Laird is Braves' insurance policy at 3B, Dodgers' Kasten shows off Atlanta ring, Moore set

The Atlanta Braves are going into the playoffs carrying only one backup infielder, Paul Janish. They have seven outfielders, including Evan Gattis, who is listed as a catcher but is starting in left field.

Manager Fredi Gonzalez said Thursday the only potential problem he envisions in the NL division series against the Dodgers would come if Janish enters the game as a defensive replacement for Chris Johnson "and something happens, somebody rolls an ankle. Then you have to scramble a little bit."

Added Gonzalez: "And we've made some plans for that, also."

The surprise emergency plan is catcher Gerald Laird, who Gonzalez said could play third base.

Laird played only at catcher this season and has appeared in only two games in his career at third base — both with Texas in 2008. He started one of those games.

When told of the emergency plan during batting practice before Game 1 on Thursday night, Laird laughed.

"If I'm playing third base, we're in trouble," he said.


RICH RESUME: Red Sox left fielder Jonny Gomes is with his fifth team in six years.

He started with Tampa Bay in 2003, went to Cincinnati in 2009, Washington in 2011, Oakland in 2012 and Boston this year.

There was something special about nearly all of them.

"I played for the youngest organization in baseball in Tampa," Gomes said Thursday. "I played for the oldest organization in baseball in the Cincinnati Reds. I played for the team I grew up cheering for in the Oakland A's."

And with the Red Sox, he's played before "probably the most educated fan base in baseball," he said.

On Friday, he's set to start in left field in the opener of the best-of-five AL division series against Tampa Bay, which began playing in 1998 and gave Gomes his start five years later.

That, he said, was "the organization that had faith in me in the beginning."


KEEP IT GOING: Matt Moore is hoping to keep the Rays' rotation rolling.

The left-hander starts Friday in the opener of the best-of-five AL division series between Tampa Bay and the Boston Red Sox. He'll follow two outstanding pitching performances that helped prolong the Rays' season. And after going 9-1 in his last 13 starts, he could provide another one.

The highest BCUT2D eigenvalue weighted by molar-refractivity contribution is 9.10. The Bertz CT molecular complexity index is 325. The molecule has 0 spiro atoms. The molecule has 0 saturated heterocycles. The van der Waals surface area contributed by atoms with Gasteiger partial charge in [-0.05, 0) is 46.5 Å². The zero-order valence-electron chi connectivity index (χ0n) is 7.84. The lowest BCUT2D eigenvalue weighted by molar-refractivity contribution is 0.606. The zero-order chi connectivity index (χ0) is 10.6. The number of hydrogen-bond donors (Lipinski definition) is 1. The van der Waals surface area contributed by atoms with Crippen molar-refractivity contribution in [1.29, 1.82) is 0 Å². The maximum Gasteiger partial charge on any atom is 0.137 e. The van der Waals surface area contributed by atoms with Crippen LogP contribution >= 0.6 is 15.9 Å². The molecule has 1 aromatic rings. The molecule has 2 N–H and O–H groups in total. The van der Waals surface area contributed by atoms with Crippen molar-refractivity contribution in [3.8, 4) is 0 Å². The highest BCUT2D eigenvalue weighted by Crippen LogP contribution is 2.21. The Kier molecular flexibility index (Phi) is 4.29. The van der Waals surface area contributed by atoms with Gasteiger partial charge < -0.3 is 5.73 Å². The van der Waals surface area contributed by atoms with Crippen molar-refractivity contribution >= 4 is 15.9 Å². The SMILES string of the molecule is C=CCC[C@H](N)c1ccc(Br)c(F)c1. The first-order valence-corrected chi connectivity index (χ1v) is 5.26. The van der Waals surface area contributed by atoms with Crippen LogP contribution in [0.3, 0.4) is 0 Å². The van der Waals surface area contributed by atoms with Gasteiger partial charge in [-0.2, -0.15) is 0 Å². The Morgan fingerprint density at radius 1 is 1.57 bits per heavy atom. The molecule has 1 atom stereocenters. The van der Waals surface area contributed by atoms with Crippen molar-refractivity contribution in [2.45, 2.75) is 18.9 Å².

On Monday night, David Price pitched a complete game in a 5-2 win over the Texas Rangers in a tiebreaker for the second AL wild-card spot. Then on Wednesday night, Alex Cobb pitched 6 2-3 innings in a 4-0 win over the Cleveland Indians in the wild-card game.

Moore thinks those outings will give him confidence when he pitches.

"Absolutely," he said. "In these moments when these guys are dominating games and taking over, that's where you want to have your eyes most open. So to be able to see that, that's a great visual for a mentality, for sure."


CESPEDES' THROWS: Yoenis Cespedes joked this week he would play left field for the Athletics in the playoffs if it meant he had to throw left handed.

Looks like he won't have to — and Oakland manager Bob Melvin made it clear he was not agreeing to such a plan, anyway.

Cespedes did some throwing Thursday to test his troublesome right shoulder ahead of Friday's Game 1 against the Detroit Tigers in the AL division series.

So far, so good. Cespedes, the second-year Cuban star who won this summer's Home Run Derby at the All-Star game, will be re-evaluated when he arrives at the ballpark Friday, but Melvin is optimistic.

"There's a good chance you'll see him in left field tomorrow," Melvin said.


KASTEN'S RING OF HONOR: Stan Kasten, one of the Dodgers' owners and a former Atlanta team president, still proudly wears his 1995 Braves World Series ring.

Asked if wearing the ring during the division series is a conflict of interest, Kasten emphatically replied no.

Kasten said he regularly uses the ring as a motivational tool.

"There's almost not a day when I don't have to take this off to show a fan, a staffer or a player," Kasten said. "Show them this is what we play for."


BRING ON THE ROWDINESS: Sure, the Athletics struggled to draw respectable crowds during the regular season in the run-down Oakland Coliseum.

The Detroit Tigers don't need to be told how folks in the East Bay bring it come October for playoff time, ballpark sewage problems and all.

The A's have removed the tarps from the third deck to add some 12,000 seats and increase capacity from 35,067 to 48,146 for the AL division series.

Tigers manager Jim Leyland got a thrill out of the animated A's fans when the clubs met in the first round last fall, and he's eager to be part of it again.

"I like bars with music but this is a little bit loud," Leyland said. "It does get in your eardrums, thank God I don't hear that well. I enjoy this experience, and I think that's what you ask your players to do, thrive on it."

Max Scherzer knows what he is in for when he takes the mound as Detroit's Game 1 starter Friday night.

"This is one of the rowdiest baseball experiences I've ever been a part of," he said. "The fans here go absolutely nuts from the first pitch to the last, and that's just something you've got to deal with. The crowd noise is going to be loud."

"If I'm not mistaken, they're adding more people in this year, so it's just going to be an unbelievable baseball experience, something I'll never forget," he said.